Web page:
Newskooler Newskooler - 1 month ago 18
C++ Question

Debug Assertion Failed on cout function

In my code, I have a couple of places an identical

cout
function, which I decided to move outside of the
int main()
.
When I did this however and re-ran my code, when the function in question was triggered, I received a "Debug Assertion Failed" error.

the code which I have placed outside the main function.

string printresult(double smallest, double largest)
{
cout << "the smaller value is: " << smallest << "\n";
cout << "the larger value is: " << largest << "\n";
return 0;
}


I believe it has something to do with the
return 0
code, which I have added at the end of my
cout
function, without it however, my code does now even compile. Can anyone point me towards to right direction, so that I can better identify my error?

my full code

#include "../../std_lib_facilities.h"

// conversion of units to meters

double funconvert(double x, string unit)
{
const double cm_m = 1.0 / 100.0, in_cm = 2.54, ft_in = 12;
if (unit == "m")
return x = x;
else if (unit == "cm")
return x = x * cm_m;
else if (unit == "in")
return x = x * in_cm * cm_m;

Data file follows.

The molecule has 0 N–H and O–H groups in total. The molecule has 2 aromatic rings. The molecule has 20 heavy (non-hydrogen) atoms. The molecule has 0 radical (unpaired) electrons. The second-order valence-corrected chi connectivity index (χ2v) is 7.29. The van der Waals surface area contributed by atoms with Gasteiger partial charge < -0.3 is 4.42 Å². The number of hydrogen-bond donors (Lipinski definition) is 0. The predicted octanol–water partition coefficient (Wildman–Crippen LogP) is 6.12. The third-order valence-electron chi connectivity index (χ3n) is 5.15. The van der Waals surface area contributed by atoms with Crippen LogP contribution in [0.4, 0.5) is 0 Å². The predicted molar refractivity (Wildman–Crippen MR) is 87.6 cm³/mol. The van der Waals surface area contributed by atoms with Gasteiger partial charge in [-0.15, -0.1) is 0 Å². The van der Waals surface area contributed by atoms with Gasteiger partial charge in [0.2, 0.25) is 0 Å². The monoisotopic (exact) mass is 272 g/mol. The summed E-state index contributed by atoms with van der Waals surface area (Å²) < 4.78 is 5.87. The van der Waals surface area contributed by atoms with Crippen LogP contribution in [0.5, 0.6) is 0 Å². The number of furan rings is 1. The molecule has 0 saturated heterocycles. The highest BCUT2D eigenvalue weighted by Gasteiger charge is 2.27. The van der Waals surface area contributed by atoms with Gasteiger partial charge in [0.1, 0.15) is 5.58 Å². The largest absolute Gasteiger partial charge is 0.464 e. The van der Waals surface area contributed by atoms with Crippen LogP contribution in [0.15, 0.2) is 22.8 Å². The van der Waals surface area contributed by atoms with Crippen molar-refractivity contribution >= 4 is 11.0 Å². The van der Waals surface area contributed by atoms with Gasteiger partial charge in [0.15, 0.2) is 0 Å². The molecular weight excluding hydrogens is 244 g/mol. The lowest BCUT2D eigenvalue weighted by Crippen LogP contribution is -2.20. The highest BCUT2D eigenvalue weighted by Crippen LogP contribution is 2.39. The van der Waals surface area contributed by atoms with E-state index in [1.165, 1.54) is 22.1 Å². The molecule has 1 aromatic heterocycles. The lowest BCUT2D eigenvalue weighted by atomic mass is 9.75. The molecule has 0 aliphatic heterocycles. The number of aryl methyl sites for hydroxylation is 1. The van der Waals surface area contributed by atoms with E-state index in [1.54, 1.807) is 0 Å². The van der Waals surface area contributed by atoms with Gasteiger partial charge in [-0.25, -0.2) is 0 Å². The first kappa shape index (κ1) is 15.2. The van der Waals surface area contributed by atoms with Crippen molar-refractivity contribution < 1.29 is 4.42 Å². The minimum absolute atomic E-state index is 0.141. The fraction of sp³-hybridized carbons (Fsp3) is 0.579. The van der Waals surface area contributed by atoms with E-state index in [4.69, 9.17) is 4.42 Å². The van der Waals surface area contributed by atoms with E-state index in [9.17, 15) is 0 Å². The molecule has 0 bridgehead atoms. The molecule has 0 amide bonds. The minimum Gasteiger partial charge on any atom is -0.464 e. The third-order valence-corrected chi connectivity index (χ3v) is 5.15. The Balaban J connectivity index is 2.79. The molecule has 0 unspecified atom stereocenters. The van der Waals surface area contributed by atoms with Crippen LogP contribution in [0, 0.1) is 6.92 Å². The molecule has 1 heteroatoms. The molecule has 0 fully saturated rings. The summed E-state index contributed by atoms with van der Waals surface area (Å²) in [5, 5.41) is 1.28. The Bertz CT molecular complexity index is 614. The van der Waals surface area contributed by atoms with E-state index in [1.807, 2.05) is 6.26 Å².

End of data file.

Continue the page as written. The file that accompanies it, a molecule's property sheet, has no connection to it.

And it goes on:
else if (unit == "ft")
return x = x * ft_in * in_cm * cm_m;
else
cout << "Unknown unit value.\n";
}

// printing the large and the small variables
string printresult(double smallest, double largest)
{
cout << "the smaller value is: " << smallest << "\n";
cout << "the larger value is: " << largest << "\n";
return 0;
}

int main()
{
vector<double>numbers;
double a, b, smallest, largest;
string unit;
cout << "Please enter an intiger followed by a measurment unit [e.g 10cm]:";

// Take input
while (cin >> a >> unit)
{
// check if this is the first number entered
if (numbers.size() == 0)
{
a = funconvert(a, unit);
b = a;
numbers.push_back(a);
numbers.push_back(b);
}
else
{
//assign a and b to the last two numbers in a vector
a = funconvert(a, unit);
numbers.push_back(a);
a = numbers[(numbers.size() - 1)];
b = numbers[(numbers.size() - 2)];
// numbers.erase(numbers.begin()); // enable if desire to keep the vector empty
}

// find out which variable is larger and smaller
if (a > b && (a/b-1) >= 0.01)
{
smallest = b;
largest = a;
printresult(smallest, largest);
}
else if (a < b && (b / a - 1) >= 0.01)
{
smallest = a;
largest = b;
printresult(smallest, largest);
}
else if ((a / b - 1) < 0.01 && (a / b - 1) != 0.00 || (b / a - 1) < 0.01 && (a / b - 1) != 0.00)
{
cout << "the nubers are almost equal\n";
}
else
cout << a << " equals " << b << "\n";
}
return 0;
}

Answer

When you write return 0, the C++ standard library attempts to use the std::string constructor from a const char*. But that constructor requires you to supply a valid address to a nul-terminated character buffer else the program behaviour is undefined.

To fix, change the function to a void return type:

void printresult(double smallest, double largest)

and drop the return statement in the function body.

Also consider replacing the idiosyncratic return x = x; with return x;